“Every year, we say it, and every year people forget,” Dr. Klein said.
Know which pets are at highest risk.
An animal that is very old, very young or has underlying health issues is at higher risk for heat stroke and exhaustion when the temperatures climb, Dr. Hoggan said. Dog and cat breeds with thicker coats, like huskies, golden retrievers and Siberian cats, are also at risk.
Animals with shorter snouts and “smushed” or squished faces — like pugs, English and French bulldogs, Boston terriers and Persian and Himalayan cats — are extremely susceptible to heat, Dr. Teller said. These pets are not able to pant as effectively, and so they can struggle to regulate their temperatures. Make sure they spend as little time outside as possible, she advised.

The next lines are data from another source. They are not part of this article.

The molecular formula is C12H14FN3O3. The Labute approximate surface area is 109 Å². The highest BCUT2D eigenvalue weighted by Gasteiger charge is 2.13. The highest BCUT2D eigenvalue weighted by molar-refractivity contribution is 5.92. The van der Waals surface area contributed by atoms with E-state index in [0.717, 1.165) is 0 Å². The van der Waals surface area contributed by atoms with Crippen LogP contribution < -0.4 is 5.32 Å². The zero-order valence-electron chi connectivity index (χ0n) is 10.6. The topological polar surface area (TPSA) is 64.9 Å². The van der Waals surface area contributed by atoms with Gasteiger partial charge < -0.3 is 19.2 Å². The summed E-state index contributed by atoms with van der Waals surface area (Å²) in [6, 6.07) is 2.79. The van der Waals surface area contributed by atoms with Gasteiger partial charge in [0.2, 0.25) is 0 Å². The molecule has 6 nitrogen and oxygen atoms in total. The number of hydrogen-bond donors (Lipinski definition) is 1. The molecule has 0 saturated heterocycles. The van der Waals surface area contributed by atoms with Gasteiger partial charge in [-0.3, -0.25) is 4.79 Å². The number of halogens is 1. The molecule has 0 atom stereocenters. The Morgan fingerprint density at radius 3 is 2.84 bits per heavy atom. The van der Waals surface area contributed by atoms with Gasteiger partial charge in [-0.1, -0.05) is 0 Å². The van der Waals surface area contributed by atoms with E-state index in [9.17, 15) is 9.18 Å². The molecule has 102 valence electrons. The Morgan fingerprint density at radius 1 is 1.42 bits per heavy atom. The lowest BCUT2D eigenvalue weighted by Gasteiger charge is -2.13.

Know the signs of overheating, and act quickly.
If your pet is panting excessively, with thick, ropy saliva, acting unusually lethargic, vomiting or experiencing diarrhea, get care immediately. In dogs, signs of heat stroke also include a deep red tongue and brick red gums. For cats, open-mouth breathing can indicate that they are too hot.
Animals with heat exhaustion or heat stroke may also act confused, Dr. Teller said. Cats and dogs might not respond to their names or simple commands, and some may stagger. “They may seem to not fully be with it,” she said.
Don’t delay care if your pet shows these signs. Moisten towels with cool water — not ice water, which can cause blood vessels to constrict — and wrap them around your pet. You can also buy cooling vests in pet stores, Dr. Teller said. Take your pet to a vet or animal hospital as soon as you can. The Red Cross has a pet safety app with instructions for animal first aid, as well as a directory of local animal emergency resources.
“You don’t want to make a mistake that could potentially cost you your pet’s life,” said Ms. Wilkes.
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